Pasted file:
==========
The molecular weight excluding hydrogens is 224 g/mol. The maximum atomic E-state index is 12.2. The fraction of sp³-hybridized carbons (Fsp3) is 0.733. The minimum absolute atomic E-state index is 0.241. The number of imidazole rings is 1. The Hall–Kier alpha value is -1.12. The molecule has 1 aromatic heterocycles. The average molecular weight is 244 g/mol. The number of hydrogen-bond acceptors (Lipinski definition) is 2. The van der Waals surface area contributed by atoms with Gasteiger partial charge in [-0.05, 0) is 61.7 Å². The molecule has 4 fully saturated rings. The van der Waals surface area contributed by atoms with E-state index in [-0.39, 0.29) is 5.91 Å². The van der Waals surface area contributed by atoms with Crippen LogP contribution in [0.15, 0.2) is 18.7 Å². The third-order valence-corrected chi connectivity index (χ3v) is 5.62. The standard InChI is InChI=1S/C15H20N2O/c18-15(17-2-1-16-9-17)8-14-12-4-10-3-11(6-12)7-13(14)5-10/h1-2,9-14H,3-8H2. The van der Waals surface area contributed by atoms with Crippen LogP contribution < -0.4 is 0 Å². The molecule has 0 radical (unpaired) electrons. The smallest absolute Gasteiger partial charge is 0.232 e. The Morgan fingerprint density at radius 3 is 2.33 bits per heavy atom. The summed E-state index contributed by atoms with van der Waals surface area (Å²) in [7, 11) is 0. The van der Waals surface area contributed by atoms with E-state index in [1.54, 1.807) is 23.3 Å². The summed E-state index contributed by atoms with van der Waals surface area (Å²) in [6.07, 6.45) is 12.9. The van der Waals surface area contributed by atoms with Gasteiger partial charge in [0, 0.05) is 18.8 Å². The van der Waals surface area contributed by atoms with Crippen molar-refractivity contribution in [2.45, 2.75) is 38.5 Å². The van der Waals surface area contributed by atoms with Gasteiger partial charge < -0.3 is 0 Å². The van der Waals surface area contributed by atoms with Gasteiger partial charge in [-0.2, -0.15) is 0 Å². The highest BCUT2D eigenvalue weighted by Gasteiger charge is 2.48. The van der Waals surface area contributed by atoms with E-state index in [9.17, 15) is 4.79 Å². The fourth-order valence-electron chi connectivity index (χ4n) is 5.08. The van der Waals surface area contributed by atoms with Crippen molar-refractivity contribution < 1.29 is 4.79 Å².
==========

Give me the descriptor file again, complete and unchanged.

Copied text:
The molecular weight excluding hydrogens is 224 g/mol. The maximum atomic E-state index is 12.2. The fraction of sp³-hybridized carbons (Fsp3) is 0.733. The minimum absolute atomic E-state index is 0.241. The number of imidazole rings is 1. The Hall–Kier alpha value is -1.12. The molecule has 1 aromatic heterocycles. The average molecular weight is 244 g/mol. The number of hydrogen-bond acceptors (Lipinski definition) is 2. The van der Waals surface area contributed by atoms with Gasteiger partial charge in [-0.05, 0) is 61.7 Å². The molecule has 4 fully saturated rings. The van der Waals surface area contributed by atoms with E-state index in [-0.39, 0.29) is 5.91 Å². The van der Waals surface area contributed by atoms with Crippen LogP contribution in [0.15, 0.2) is 18.7 Å². The third-order valence-corrected chi connectivity index (χ3v) is 5.62. The standard InChI is InChI=1S/C15H20N2O/c18-15(17-2-1-16-9-17)8-14-12-4-10-3-11(6-12)7-13(14)5-10/h1-2,9-14H,3-8H2. The van der Waals surface area contributed by atoms with Crippen LogP contribution < -0.4 is 0 Å². The molecule has 0 radical (unpaired) electrons. The smallest absolute Gasteiger partial charge is 0.232 e. The Morgan fingerprint density at radius 3 is 2.33 bits per heavy atom. The summed E-state index contributed by atoms with van der Waals surface area (Å²) in [7, 11) is 0. The van der Waals surface area contributed by atoms with E-state index in [1.54, 1.807) is 23.3 Å². The summed E-state index contributed by atoms with van der Waals surface area (Å²) in [6.07, 6.45) is 12.9. The van der Waals surface area contributed by atoms with Gasteiger partial charge in [0, 0.05) is 18.8 Å². The van der Waals surface area contributed by atoms with Crippen molar-refractivity contribution in [2.45, 2.75) is 38.5 Å². The van der Waals surface area contributed by atoms with Gasteiger partial charge < -0.3 is 0 Å². The van der Waals surface area contributed by atoms with Gasteiger partial charge in [-0.2, -0.15) is 0 Å². The highest BCUT2D eigenvalue weighted by Gasteiger charge is 2.48. The van der Waals surface area contributed by atoms with E-state index in [9.17, 15) is 4.79 Å². The fourth-order valence-electron chi connectivity index (χ4n) is 5.08. The van der Waals surface area contributed by atoms with Crippen molar-refractivity contribution < 1.29 is 4.79 Å².